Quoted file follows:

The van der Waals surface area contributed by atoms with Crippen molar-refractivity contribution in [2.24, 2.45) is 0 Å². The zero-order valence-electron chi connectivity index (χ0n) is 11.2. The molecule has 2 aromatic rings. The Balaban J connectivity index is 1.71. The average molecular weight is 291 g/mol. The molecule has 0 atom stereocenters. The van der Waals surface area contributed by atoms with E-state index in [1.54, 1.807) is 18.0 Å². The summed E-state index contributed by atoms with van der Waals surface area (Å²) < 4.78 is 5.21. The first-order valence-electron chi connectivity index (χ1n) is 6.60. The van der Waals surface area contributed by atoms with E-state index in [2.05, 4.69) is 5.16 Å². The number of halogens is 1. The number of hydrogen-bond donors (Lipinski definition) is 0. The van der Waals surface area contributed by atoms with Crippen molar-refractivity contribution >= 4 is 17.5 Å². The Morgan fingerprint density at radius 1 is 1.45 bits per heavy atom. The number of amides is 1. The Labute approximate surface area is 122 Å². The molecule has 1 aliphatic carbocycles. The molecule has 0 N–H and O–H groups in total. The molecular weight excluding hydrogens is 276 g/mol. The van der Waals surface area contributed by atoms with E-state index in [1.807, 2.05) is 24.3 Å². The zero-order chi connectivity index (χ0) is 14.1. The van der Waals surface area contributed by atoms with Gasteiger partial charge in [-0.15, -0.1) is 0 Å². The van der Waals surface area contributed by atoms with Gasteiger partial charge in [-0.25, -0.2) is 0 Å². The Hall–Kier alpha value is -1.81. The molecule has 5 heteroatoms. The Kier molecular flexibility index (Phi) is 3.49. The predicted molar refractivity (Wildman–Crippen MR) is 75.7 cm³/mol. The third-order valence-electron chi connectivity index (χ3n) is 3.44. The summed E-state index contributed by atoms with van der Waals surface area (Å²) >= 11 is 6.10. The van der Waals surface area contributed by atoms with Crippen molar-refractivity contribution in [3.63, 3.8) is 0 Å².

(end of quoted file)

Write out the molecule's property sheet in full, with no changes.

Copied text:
The van der Waals surface area contributed by atoms with Crippen molar-refractivity contribution in [2.24, 2.45) is 0 Å². The zero-order valence-electron chi connectivity index (χ0n) is 11.2. The molecule has 2 aromatic rings. The Balaban J connectivity index is 1.71. The average molecular weight is 291 g/mol. The molecule has 0 atom stereocenters. The van der Waals surface area contributed by atoms with E-state index in [1.54, 1.807) is 18.0 Å². The summed E-state index contributed by atoms with van der Waals surface area (Å²) < 4.78 is 5.21. The first-order valence-electron chi connectivity index (χ1n) is 6.60. The van der Waals surface area contributed by atoms with E-state index in [2.05, 4.69) is 5.16 Å². The number of halogens is 1. The number of hydrogen-bond donors (Lipinski definition) is 0. The van der Waals surface area contributed by atoms with Crippen molar-refractivity contribution >= 4 is 17.5 Å². The Morgan fingerprint density at radius 1 is 1.45 bits per heavy atom. The number of amides is 1. The Labute approximate surface area is 122 Å². The molecule has 1 aliphatic carbocycles. The molecule has 0 N–H and O–H groups in total. The molecular weight excluding hydrogens is 276 g/mol. The van der Waals surface area contributed by atoms with E-state index in [1.807, 2.05) is 24.3 Å². The zero-order chi connectivity index (χ0) is 14.1. The van der Waals surface area contributed by atoms with Gasteiger partial charge in [-0.15, -0.1) is 0 Å². The van der Waals surface area contributed by atoms with Gasteiger partial charge in [-0.25, -0.2) is 0 Å². The Hall–Kier alpha value is -1.81. The molecule has 5 heteroatoms. The Kier molecular flexibility index (Phi) is 3.49. The predicted molar refractivity (Wildman–Crippen MR) is 75.7 cm³/mol. The third-order valence-electron chi connectivity index (χ3n) is 3.44. The summed E-state index contributed by atoms with van der Waals surface area (Å²) >= 11 is 6.10. The van der Waals surface area contributed by atoms with Crippen molar-refractivity contribution in [3.63, 3.8) is 0 Å².